Second, why not every month? If the orbits of the Earth and the Moon were on the same plane, there would be solar and lunar eclipses every month. But the Moon’s orbit has a slight tilt—about 5 degrees from horizontal. This means that only two points of the Moon’s orbit line up directly with the Earth’s orbit every month. If the Moon’s orbit weren’t tilted, we’d have a solar eclipse every month! The tilt of the orbit, the rotation of the Moon’s orbit, and the Earth-Moon system’s revolution around the Sun limit the number of solar eclipses to just two or three per year. Add in a few other orbital variations and solar eclipses in specific locations become very rare. The last total solar eclipse in Philadelphia: July 29, 1478. The next? May 1, 2079!
Solar Eclipse Series Third Installment:
Einstein and the 1919 Solar Eclipse
In 1915, physicist Albert Einstein proposed a new, more comprehensive understanding of how the universe works. He called his new idea the theory of General Relativity. Einstein’s newest theory suggested that space and time are knitted together throughout the universe as a sort of invisible ‘fabric’ that is distorted—dimpled—by massive objects. Einstein named the fabric ‘space-time’ and re-defined gravity as how we feel and interpret the distortion of space-time caused by massive objects. The motion of the planets around the Sun, for example, is caused by the Sun’s mass distorting the surrounding space-time field into the shape of a well.
Try this at home: four people each grab a bed sheet at the corners and pull until the sheet is tightly stretched. Now a fifth person places a heavy ball (at least a basketball, but lighter than a bowling ball) on the sheet. As the ball rolls to the middle of the sheet it distorts the surface as it moves. That distortion of the sheet as it rolls is much like how space-time is distorted by massive objects, like stars. Use a smaller ball to try making an orbit around the bigger ball. The motion of the smaller ball is determined by the distortion caused by the bigger ball. It’s the distortion of space-time in a bed sheet!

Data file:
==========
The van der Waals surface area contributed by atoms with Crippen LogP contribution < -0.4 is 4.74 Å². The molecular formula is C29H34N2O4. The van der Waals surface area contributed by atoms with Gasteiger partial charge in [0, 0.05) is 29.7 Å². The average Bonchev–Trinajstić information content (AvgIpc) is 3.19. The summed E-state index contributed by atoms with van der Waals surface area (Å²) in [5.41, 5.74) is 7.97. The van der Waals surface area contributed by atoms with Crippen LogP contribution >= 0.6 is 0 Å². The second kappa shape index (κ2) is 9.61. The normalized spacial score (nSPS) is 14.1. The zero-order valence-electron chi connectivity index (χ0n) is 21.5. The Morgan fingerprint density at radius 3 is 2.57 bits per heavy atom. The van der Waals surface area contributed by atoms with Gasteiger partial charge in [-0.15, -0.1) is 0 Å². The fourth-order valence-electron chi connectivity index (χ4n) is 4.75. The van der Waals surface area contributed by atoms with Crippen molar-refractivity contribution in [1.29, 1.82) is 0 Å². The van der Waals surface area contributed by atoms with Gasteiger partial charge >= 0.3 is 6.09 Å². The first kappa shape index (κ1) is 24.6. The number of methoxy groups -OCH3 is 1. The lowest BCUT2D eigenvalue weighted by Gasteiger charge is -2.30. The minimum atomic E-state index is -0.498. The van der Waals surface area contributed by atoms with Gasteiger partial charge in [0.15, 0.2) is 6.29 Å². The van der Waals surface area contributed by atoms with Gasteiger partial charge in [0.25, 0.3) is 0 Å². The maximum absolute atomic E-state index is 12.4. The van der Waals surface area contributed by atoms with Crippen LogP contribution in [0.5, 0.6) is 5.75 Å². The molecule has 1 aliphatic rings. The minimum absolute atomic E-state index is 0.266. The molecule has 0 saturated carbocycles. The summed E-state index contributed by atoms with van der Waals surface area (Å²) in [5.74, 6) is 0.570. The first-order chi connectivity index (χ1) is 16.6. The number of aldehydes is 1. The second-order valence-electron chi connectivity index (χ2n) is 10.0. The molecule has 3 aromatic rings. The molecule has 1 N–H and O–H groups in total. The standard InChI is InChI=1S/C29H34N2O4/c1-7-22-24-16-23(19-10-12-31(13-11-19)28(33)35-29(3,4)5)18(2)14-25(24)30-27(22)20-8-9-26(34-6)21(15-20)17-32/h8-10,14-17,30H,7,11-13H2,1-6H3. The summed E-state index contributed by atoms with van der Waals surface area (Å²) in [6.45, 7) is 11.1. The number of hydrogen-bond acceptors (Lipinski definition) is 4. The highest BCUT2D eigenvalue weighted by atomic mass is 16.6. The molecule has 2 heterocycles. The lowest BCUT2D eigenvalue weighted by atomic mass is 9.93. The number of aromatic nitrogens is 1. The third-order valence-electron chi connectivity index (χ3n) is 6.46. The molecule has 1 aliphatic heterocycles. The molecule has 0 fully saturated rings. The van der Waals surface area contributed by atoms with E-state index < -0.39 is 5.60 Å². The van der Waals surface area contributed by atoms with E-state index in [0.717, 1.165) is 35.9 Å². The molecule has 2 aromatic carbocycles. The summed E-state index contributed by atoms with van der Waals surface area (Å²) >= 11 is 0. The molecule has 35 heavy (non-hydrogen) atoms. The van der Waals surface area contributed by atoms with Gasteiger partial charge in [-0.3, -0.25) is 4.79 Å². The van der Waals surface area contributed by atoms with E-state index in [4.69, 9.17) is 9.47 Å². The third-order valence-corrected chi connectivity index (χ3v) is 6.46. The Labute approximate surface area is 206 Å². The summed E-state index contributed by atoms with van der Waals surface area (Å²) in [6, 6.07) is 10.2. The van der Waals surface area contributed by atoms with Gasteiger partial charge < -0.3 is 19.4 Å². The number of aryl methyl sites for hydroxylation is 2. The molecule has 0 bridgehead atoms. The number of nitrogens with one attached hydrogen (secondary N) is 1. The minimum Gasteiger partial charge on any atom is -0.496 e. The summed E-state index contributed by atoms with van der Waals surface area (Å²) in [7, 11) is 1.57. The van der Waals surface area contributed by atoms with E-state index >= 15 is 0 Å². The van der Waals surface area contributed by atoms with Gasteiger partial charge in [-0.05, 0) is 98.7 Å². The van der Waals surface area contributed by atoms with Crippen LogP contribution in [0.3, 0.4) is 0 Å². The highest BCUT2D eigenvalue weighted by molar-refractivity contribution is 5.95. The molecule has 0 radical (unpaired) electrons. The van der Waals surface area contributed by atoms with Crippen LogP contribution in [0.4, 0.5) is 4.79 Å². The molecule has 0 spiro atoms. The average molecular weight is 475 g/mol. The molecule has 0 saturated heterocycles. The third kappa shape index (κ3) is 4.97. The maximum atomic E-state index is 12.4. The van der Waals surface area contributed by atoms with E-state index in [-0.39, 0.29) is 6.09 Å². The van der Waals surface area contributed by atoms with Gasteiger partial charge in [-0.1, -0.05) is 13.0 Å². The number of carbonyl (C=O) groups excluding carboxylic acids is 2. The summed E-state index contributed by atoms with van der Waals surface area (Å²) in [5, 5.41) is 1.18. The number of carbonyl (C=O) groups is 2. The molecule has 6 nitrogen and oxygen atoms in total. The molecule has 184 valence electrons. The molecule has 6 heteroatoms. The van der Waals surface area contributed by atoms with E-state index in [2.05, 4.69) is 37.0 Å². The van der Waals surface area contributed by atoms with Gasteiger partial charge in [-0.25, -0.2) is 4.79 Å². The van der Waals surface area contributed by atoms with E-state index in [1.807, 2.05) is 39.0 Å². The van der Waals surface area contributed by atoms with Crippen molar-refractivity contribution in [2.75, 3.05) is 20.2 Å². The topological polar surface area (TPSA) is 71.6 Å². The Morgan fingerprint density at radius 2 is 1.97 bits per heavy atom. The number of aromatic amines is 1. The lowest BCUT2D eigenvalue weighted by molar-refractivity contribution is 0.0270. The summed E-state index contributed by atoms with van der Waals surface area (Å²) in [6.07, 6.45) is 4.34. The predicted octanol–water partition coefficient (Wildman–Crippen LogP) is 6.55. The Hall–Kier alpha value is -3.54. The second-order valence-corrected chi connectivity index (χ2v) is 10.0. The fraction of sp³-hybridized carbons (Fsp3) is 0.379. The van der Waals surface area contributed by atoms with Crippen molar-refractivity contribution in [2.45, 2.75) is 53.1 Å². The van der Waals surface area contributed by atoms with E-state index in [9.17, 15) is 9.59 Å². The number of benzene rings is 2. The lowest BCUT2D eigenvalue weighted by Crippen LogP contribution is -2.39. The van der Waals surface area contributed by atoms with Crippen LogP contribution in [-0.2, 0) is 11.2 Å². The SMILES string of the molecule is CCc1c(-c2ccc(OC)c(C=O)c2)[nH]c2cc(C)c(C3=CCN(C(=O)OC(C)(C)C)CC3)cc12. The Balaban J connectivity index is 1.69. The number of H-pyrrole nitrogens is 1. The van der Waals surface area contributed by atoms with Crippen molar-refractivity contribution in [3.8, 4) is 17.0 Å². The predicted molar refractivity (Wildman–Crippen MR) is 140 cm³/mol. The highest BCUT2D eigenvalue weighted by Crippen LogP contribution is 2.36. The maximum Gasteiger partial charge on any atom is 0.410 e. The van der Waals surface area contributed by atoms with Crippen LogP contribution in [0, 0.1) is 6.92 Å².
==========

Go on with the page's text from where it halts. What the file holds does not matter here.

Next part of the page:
But what does Einstein’s theory of General Relativity have to do with eclipses?
In 1919, British astronomer Arthur Eddington understood that the curvature of space-time should also bend light rays, so he figured that a good test of the theory would be to use the curved space-time field around the Sun to bend light from a star cluster positioned just behind the sun. To see that cluster just next to the sun, the adjacent sky would need to be dark. Eddington used the darkened sky of the May 29, 1919 total solar eclipse at the island of Principe, just off the coast of West Africa, to see the cluster. His measurements of the cluster’s position were close enough to Einstein’s predictions to confirm the theory of General Relativity and catapult Einstein to international stardom. Since then, tests of Einstein’s predictions carried out during total solar eclipses have continually confirmed the validity of his theory and existence of the space-time continuum.
Solar Eclipse Series Fourth Installment:
Where to Go and How to View the August 21 Solar Eclipse
The path of totality across the US will be a narrow strip about 70 miles wide, crossing portions of thirteen states from Oregon to South Carolina. Unfortunately, Pennsylvania isn’t one of those states. To experience the awesome beauty of a total solar eclipse, you’ll have to get to Oregon, Idaho, Wyoming, Nebraska, Missouri, Kansas, Illinois, Kentucky, Tennessee, Georgia, North or South Carolina.